RIYADH: Saudi King Salman opened the G20 summit yesterday in a first for an Arab nation, with the virtual forum dominated by efforts to tackle the coronavirus crisis and the worst global recession in decades. G20 leaders, including US President Donald Trump who is refusing to concede a bitter election, popped up in multiple windows across a flickering screen, in a high-stakes webinar held amid the raging pandemic.
The leaders are huddling online for the two-day “gathering” as international efforts intensify for a large-scale rollout of coronavirus vaccines after a breakthrough in trials, and as calls grow for G20 nations to plug a $4.5-billion funding shortfall.
“Although we are optimistic about the progress made in developing vaccines, therapeutics and diagnostics tools for COVID-19, we must work to create the conditions for affordable and equitable access to these tools for all people,” said King Salman, the summit’s host. “We have a duty to rise to the challenge together during this summit and give a strong message of hope and reassurance to our people by adopting policies to mitigate this crisis,” he told world leaders in opening remarks.
With Saudi hopes for a grand coming-out parade dashed due to the pandemic, the event is reduced to brief online sessions of what observers call “digital diplomacy”. Despite having to abandon much of the usual summit pageantry, Saudi Arabia launched the meeting with an aerial acrobatics display over Riyadh. And denied the opportunity to take the traditional “family photo”, a montage of G20 leaders was projected onto the ruins of the historical town of Diriyah during a gala event Friday.
Along with Chinese President Xi Jinping, German Chancellor Angela Merkel and Russian President Vladimir Putin are among leaders expected to speak at the summit, with climate change among the issues topping the agenda, sources close to the organizers said. Trump is also taking part but it is unclear whether the US president, who continues to reject his election defeat, will make an address. Many G20 leaders have already congratulated his rival, President-elect Joe Biden.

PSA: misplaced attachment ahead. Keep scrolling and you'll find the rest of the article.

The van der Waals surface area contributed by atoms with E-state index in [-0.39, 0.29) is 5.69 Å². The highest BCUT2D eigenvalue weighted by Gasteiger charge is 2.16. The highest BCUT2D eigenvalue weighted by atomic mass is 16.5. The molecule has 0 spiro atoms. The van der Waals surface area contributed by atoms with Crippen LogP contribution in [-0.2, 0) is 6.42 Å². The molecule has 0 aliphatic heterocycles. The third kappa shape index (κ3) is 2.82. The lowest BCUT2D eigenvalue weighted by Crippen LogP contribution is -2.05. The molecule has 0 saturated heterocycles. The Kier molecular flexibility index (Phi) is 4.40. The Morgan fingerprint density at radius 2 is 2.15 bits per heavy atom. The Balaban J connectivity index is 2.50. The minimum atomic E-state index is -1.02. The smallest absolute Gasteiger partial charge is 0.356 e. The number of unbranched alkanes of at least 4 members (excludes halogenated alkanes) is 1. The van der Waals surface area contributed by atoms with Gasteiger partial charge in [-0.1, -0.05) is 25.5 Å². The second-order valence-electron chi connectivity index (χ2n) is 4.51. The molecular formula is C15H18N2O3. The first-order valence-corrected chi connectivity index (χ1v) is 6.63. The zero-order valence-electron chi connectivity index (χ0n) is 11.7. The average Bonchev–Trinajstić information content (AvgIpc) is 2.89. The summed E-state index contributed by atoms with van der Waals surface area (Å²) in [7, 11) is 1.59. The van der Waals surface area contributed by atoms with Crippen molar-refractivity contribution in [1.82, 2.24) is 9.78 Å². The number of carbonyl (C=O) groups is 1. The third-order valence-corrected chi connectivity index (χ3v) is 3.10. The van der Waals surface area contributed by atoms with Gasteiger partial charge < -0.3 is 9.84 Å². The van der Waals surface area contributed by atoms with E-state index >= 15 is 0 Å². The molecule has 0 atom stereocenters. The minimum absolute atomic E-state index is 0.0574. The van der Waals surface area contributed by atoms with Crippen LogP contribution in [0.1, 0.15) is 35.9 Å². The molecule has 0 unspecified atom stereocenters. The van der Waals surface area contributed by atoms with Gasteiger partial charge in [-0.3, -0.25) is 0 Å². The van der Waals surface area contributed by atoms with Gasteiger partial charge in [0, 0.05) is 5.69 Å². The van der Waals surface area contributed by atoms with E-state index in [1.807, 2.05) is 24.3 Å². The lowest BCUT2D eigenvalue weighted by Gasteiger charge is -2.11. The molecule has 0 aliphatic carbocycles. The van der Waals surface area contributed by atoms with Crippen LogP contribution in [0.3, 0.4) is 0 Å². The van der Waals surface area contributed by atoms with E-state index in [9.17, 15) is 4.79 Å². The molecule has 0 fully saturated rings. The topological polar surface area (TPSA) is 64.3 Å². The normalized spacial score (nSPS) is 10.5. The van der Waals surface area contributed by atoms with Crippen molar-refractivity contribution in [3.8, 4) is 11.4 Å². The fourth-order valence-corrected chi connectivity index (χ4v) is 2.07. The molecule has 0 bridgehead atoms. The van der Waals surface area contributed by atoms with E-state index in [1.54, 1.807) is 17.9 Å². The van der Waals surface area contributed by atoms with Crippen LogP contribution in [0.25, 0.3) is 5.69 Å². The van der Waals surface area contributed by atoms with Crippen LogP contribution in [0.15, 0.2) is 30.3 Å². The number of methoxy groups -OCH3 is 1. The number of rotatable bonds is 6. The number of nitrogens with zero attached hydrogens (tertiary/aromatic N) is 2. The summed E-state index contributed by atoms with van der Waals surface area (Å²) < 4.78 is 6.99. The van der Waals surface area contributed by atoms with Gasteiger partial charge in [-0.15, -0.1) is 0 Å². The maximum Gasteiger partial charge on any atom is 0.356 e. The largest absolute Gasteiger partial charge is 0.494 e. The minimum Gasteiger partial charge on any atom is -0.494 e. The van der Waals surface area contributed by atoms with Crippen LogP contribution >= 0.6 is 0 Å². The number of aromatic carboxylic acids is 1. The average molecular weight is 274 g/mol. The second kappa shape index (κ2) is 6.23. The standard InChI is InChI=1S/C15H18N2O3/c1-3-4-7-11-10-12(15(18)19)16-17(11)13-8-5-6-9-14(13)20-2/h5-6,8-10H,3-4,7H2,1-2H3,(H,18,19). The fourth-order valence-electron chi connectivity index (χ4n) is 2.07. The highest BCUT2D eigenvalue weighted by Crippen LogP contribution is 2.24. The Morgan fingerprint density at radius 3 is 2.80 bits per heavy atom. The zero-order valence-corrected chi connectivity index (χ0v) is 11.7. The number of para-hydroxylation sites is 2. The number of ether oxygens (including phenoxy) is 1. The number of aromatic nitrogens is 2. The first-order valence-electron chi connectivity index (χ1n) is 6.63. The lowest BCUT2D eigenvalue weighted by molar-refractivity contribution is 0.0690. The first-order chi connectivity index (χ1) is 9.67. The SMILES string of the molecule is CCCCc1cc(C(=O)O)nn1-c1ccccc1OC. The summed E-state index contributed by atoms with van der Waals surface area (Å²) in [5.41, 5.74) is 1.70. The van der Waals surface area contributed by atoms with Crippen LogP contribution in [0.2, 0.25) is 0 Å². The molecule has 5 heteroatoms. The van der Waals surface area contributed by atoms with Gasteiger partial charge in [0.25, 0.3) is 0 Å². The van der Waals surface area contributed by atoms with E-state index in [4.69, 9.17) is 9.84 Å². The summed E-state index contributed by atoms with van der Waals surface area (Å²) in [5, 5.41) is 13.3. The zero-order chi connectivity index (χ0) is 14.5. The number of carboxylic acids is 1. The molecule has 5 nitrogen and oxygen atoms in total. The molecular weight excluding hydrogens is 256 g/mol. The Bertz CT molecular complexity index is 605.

G20 nations have contributed more than $21 billion to combat the pandemic, which has infected 56 million people globally and left 1.3 million dead, and injected $11 trillion to “safeguard” the virus-battered world economy, organizers said. But the group’s leaders face mounting pressure to help stave off possible credit defaults across developing nations.
Last week, its finance ministers declared a “common framework” for an extended debt restructuring plan for virus-ravaged countries, but campaigners say the measure is insufficient. The ministers had extended a debt suspension initiative for developing countries until June next year but UN Secretary-General Antonio Guterres has pushed for a commitment to extend it until the end of 2021.
International Monetary Fund managing director Kristalina Georgieva has warned that the global economy faces a hard road back from the COVID-19 downturn even as vaccines are now in sight. G20 nations must help plug the $4.5-billion funding gap in the so-called ACT-Accelerator, Norway’s prime minister, South Africa’s president, the heads of the European Union and the World Health Organization demanded in a joint letter to the group. The program promotes an equitable distribution of COVID-19 vaccines to rein in the pandemic.
Investment Minister Khalid Al-Falih was asked at a news conference if Saudi Arabia needs to try a different approach to overcome negative headlines, including over the murder of journalist Jamal Khashoggi and the imprisonment of critics in an ongoing crackdown. In a country where it is rare for leaders to field this sort of question, the moderator asked the journalist to take the query elsewhere, but Falih insisted on answering. “Investors are not journalists, investors are looking for countries where they can place their trust in an effective government that has proper economic decision-making,” he said. – Agencies